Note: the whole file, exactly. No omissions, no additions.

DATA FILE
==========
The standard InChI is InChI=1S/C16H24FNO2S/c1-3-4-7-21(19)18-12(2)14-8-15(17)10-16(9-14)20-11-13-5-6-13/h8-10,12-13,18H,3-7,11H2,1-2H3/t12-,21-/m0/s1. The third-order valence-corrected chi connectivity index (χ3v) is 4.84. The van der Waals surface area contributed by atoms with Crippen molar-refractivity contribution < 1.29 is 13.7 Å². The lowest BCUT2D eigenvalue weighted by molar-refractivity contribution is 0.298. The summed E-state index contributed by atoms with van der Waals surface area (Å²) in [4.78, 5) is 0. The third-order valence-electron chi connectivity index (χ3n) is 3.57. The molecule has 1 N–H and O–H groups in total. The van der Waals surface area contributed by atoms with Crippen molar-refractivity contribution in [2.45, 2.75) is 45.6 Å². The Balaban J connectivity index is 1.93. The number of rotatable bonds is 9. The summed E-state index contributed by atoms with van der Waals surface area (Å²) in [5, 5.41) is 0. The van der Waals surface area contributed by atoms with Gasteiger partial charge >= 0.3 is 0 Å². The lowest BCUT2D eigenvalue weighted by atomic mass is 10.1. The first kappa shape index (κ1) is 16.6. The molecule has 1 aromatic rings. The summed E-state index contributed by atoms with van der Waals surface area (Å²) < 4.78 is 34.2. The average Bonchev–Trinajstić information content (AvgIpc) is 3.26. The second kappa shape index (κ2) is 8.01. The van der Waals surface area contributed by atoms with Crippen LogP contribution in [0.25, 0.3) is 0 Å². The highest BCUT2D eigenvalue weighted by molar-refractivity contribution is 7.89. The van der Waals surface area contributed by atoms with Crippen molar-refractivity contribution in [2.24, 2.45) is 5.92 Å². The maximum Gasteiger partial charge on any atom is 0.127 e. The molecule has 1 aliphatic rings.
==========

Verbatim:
The standard InChI is InChI=1S/C16H24FNO2S/c1-3-4-7-21(19)18-12(2)14-8-15(17)10-16(9-14)20-11-13-5-6-13/h8-10,12-13,18H,3-7,11H2,1-2H3/t12-,21-/m0/s1. The third-order valence-corrected chi connectivity index (χ3v) is 4.84. The van der Waals surface area contributed by atoms with Crippen molar-refractivity contribution < 1.29 is 13.7 Å². The lowest BCUT2D eigenvalue weighted by molar-refractivity contribution is 0.298. The summed E-state index contributed by atoms with van der Waals surface area (Å²) in [4.78, 5) is 0. The third-order valence-electron chi connectivity index (χ3n) is 3.57. The molecule has 1 N–H and O–H groups in total. The van der Waals surface area contributed by atoms with Crippen molar-refractivity contribution in [2.45, 2.75) is 45.6 Å². The Balaban J connectivity index is 1.93. The number of rotatable bonds is 9. The summed E-state index contributed by atoms with van der Waals surface area (Å²) in [5, 5.41) is 0. The van der Waals surface area contributed by atoms with Gasteiger partial charge >= 0.3 is 0 Å². The lowest BCUT2D eigenvalue weighted by atomic mass is 10.1. The first kappa shape index (κ1) is 16.6. The molecule has 1 aromatic rings. The summed E-state index contributed by atoms with van der Waals surface area (Å²) < 4.78 is 34.2. The average Bonchev–Trinajstić information content (AvgIpc) is 3.26. The second kappa shape index (κ2) is 8.01. The van der Waals surface area contributed by atoms with Crippen LogP contribution in [0.25, 0.3) is 0 Å². The highest BCUT2D eigenvalue weighted by molar-refractivity contribution is 7.89. The van der Waals surface area contributed by atoms with Crippen molar-refractivity contribution in [2.24, 2.45) is 5.92 Å². The maximum Gasteiger partial charge on any atom is 0.127 e. The molecule has 1 aliphatic rings.